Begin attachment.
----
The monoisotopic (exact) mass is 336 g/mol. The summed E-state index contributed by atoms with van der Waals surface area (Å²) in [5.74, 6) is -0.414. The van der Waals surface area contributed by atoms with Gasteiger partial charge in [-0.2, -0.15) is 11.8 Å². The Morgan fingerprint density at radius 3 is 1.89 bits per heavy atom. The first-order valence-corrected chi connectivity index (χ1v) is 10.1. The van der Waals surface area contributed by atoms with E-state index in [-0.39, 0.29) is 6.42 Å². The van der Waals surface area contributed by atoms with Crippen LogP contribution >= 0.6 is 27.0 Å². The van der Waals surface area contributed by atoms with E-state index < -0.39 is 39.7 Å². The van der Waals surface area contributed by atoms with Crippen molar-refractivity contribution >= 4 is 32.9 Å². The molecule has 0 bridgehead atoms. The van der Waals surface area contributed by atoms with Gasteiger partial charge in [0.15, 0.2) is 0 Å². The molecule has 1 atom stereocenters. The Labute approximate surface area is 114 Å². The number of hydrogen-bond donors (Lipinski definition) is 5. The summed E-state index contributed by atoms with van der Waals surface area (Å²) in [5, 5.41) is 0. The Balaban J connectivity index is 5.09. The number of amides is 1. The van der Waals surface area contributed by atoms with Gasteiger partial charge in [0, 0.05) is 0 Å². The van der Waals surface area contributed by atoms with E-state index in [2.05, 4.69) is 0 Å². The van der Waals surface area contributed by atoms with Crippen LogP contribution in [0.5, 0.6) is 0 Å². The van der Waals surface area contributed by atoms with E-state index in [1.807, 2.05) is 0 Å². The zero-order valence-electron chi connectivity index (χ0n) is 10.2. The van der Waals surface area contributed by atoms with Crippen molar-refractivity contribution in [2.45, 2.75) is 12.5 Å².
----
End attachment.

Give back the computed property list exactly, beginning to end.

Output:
The monoisotopic (exact) mass is 336 g/mol. The summed E-state index contributed by atoms with van der Waals surface area (Å²) in [5.74, 6) is -0.414. The van der Waals surface area contributed by atoms with Gasteiger partial charge in [-0.2, -0.15) is 11.8 Å². The Morgan fingerprint density at radius 3 is 1.89 bits per heavy atom. The first-order valence-corrected chi connectivity index (χ1v) is 10.1. The van der Waals surface area contributed by atoms with E-state index in [-0.39, 0.29) is 6.42 Å². The van der Waals surface area contributed by atoms with Crippen LogP contribution >= 0.6 is 27.0 Å². The van der Waals surface area contributed by atoms with E-state index < -0.39 is 39.7 Å². The van der Waals surface area contributed by atoms with Crippen molar-refractivity contribution >= 4 is 32.9 Å². The molecule has 0 bridgehead atoms. The van der Waals surface area contributed by atoms with Gasteiger partial charge in [0.15, 0.2) is 0 Å². The molecule has 1 atom stereocenters. The Labute approximate surface area is 114 Å². The number of hydrogen-bond donors (Lipinski definition) is 5. The summed E-state index contributed by atoms with van der Waals surface area (Å²) in [5, 5.41) is 0. The Balaban J connectivity index is 5.09. The number of amides is 1. The van der Waals surface area contributed by atoms with Gasteiger partial charge in [0, 0.05) is 0 Å². The van der Waals surface area contributed by atoms with E-state index in [2.05, 4.69) is 0 Å². The van der Waals surface area contributed by atoms with Crippen LogP contribution in [0.5, 0.6) is 0 Å². The van der Waals surface area contributed by atoms with E-state index in [1.807, 2.05) is 0 Å². The zero-order valence-electron chi connectivity index (χ0n) is 10.2. The van der Waals surface area contributed by atoms with Crippen molar-refractivity contribution in [2.45, 2.75) is 12.5 Å².